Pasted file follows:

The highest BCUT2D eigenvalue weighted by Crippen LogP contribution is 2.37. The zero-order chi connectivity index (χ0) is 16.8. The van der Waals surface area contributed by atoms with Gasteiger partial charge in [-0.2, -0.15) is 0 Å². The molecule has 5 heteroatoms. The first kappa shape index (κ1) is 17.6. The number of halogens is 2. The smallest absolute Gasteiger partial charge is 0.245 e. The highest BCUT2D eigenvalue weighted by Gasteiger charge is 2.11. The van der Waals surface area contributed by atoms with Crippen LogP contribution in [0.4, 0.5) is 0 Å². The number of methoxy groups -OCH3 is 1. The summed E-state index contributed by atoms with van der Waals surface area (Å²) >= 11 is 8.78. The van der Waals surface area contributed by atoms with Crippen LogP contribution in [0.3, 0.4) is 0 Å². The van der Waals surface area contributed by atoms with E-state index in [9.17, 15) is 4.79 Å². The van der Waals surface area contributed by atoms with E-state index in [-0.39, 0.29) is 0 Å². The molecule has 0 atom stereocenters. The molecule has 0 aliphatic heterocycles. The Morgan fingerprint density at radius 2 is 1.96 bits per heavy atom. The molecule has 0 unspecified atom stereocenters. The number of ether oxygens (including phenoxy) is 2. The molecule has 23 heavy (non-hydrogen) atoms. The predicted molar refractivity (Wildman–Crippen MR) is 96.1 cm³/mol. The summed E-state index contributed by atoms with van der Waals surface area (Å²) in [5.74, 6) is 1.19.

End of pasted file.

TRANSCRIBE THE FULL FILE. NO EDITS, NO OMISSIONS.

The highest BCUT2D eigenvalue weighted by Crippen LogP contribution is 2.37. The zero-order chi connectivity index (χ0) is 16.8. The van der Waals surface area contributed by atoms with Gasteiger partial charge in [-0.2, -0.15) is 0 Å². The molecule has 5 heteroatoms. The first kappa shape index (κ1) is 17.6. The number of halogens is 2. The smallest absolute Gasteiger partial charge is 0.245 e. The highest BCUT2D eigenvalue weighted by Gasteiger charge is 2.11. The van der Waals surface area contributed by atoms with Crippen LogP contribution in [0.4, 0.5) is 0 Å². The number of methoxy groups -OCH3 is 1. The summed E-state index contributed by atoms with van der Waals surface area (Å²) >= 11 is 8.78. The van der Waals surface area contributed by atoms with Crippen LogP contribution in [0.3, 0.4) is 0 Å². The van der Waals surface area contributed by atoms with E-state index in [9.17, 15) is 4.79 Å². The van der Waals surface area contributed by atoms with E-state index in [-0.39, 0.29) is 0 Å². The molecule has 0 atom stereocenters. The molecule has 0 aliphatic heterocycles. The Morgan fingerprint density at radius 2 is 1.96 bits per heavy atom. The molecule has 0 unspecified atom stereocenters. The number of ether oxygens (including phenoxy) is 2. The molecule has 23 heavy (non-hydrogen) atoms. The predicted molar refractivity (Wildman–Crippen MR) is 96.1 cm³/mol. The summed E-state index contributed by atoms with van der Waals surface area (Å²) in [5.74, 6) is 1.19.